Skip to Content
driving lessons, short-term cover, learner driver insurance
white clock learner driver3 minute read Community Guides Learner Drivers

Making the most of your driving lessons

Driving lessons can be time consuming and expensive, so why not take Louise Dale’s expert advice on how to get the most from your lessons helping you to optimise your learning.

Avatar

How to make the most of your driving lessons.. (to pass first time)  

Developing a good working relationship with your driving instructor is important. You should feel comfortable and confident during your lessons and be able to ask questions and request feedback.  

Your instructor should also set clear goals at the beginning of each lesson and an evaluation at the end so that you know how well you are progressing and what you need to continue working on between lessons.  

Making the most of your lessons 

As a driving instructor for over a decade, I’m sharing some tips to help you get the most out of your lessons and pass your test first time. 

1.Set clear learning objectives – At the beginning of every lesson, go over the lesson objectives with your instructor. Bear in mind the lesson objectives may change as the lessons go on, for instance your instructor may notice that you’ve dropped your mirrors because you’re so focused on roundabouts. Then they might pause the lesson briefly to remind you of good practice. Then, once you are back in a rhythm, they’ll resume with the original objective.  

TOP TIP: If you are simultaneously studying for your theory test whilst taking practical lessons, you could use the lesson objective as a focus for your theory study. This means you’re mentally prepared for next week’s lesson and understand the theory behind what you’re going to be learning in the car. If you’ve already passed your theory, use the opportunity to brush up on your knowledge and apply it to your practical learning. 

2.Request feedback – At the end of each lesson, ask your instructor to provide feedback to give you clarity on the progress you’ve made. Be sure to ask if you’re unclear on what needs to be done to improve further. They will also tell you what your next steps are and give you objectives for the next lesson. 

TOP TIP: Many instructors will take notes throughout or at the end of your lesson. Be prepared to ask if there is anything on there that you need to be aware of or ask for a copy of the notes.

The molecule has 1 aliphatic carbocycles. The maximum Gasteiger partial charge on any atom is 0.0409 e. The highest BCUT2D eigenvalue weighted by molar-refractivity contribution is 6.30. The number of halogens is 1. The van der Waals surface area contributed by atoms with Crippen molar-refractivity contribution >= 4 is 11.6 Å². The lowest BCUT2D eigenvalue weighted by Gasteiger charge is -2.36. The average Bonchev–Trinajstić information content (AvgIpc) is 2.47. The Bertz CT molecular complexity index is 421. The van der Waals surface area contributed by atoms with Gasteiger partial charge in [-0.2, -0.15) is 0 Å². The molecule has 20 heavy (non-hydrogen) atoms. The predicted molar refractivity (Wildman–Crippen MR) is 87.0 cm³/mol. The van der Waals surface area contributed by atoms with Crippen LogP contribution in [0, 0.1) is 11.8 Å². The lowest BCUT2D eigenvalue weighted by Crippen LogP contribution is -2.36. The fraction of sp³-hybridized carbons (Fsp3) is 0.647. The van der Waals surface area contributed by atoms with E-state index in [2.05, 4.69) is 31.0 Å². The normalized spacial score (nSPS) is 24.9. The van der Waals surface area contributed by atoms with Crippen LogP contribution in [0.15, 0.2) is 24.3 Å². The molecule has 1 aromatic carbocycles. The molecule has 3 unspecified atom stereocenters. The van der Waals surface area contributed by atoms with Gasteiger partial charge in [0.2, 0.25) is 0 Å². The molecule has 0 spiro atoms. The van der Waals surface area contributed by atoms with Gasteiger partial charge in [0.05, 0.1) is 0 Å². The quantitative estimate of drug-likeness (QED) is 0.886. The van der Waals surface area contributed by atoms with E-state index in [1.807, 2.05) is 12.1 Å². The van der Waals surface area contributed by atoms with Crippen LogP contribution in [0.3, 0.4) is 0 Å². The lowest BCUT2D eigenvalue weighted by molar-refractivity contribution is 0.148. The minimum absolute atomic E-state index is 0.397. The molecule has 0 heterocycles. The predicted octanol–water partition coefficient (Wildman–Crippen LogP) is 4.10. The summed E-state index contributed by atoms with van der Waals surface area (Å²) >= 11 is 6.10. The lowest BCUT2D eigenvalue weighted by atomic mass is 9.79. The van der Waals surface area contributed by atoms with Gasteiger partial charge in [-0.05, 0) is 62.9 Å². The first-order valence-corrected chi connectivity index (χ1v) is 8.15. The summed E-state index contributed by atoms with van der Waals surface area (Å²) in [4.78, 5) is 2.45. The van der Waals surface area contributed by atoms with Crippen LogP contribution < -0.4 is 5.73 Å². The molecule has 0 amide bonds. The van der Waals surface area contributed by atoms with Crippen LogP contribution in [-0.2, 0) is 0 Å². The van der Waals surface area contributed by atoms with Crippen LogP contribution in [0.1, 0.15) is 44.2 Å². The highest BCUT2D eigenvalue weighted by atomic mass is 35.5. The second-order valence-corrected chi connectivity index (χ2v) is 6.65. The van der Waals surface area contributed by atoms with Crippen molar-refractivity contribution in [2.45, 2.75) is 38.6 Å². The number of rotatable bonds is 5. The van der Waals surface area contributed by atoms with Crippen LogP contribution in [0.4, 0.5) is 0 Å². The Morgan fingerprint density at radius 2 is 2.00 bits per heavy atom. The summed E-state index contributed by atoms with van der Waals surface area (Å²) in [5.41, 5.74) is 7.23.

3.Arrive prepared –  Before hopping in the car with your instructor, consider what materials you may need to bring along to be prepared, which may include a pen and notebook for taking notes. Some learners prefer taking their own notes at the end of the lesson, so they have something to review before the next lesson. This is a good way of keeping track of the things you’ve learnt, particularly if you’ve achieved a number of goals in one session. It also helps you to remember advice your instructor gives you and sequences of things that you’re finding hard to recall while on the move. Make the most of your time with your instructor by reviewing the notes from previous lessons before you get behind the wheel. It’s always easier to go over information while you’re stationary. 

TOP TIP: In my experience, the best learners are proactive with their learning; asking questions and doing some revision or research between lessons. These people progress faster and have a more secure understanding of what is going on during the practical sessions. Think of your instructor more as a coach than a teacher. Doing some homework between lessons could save you time and money. 

4.Ask questions – One of the best ways to make the most of your lessons is by asking questions! If you are unsure about any instructions or coaching points, be sure to ask. Good instructors appreciate the feedback and the teaching opportunities that arise from a pupil asking plenty of questions. Make a note of any questions that come up in between lessons, to ask during your next session. 

TOP TIP: If you’re able to practise driving outside of your lessons, ask your instructor what you need to be working on during your private practice. Your instructor should be able to give you some clear goals for you to work towards. Make sure you communicate with your accompanying driver, so they can keep an eye on your technique and help you meet those goals.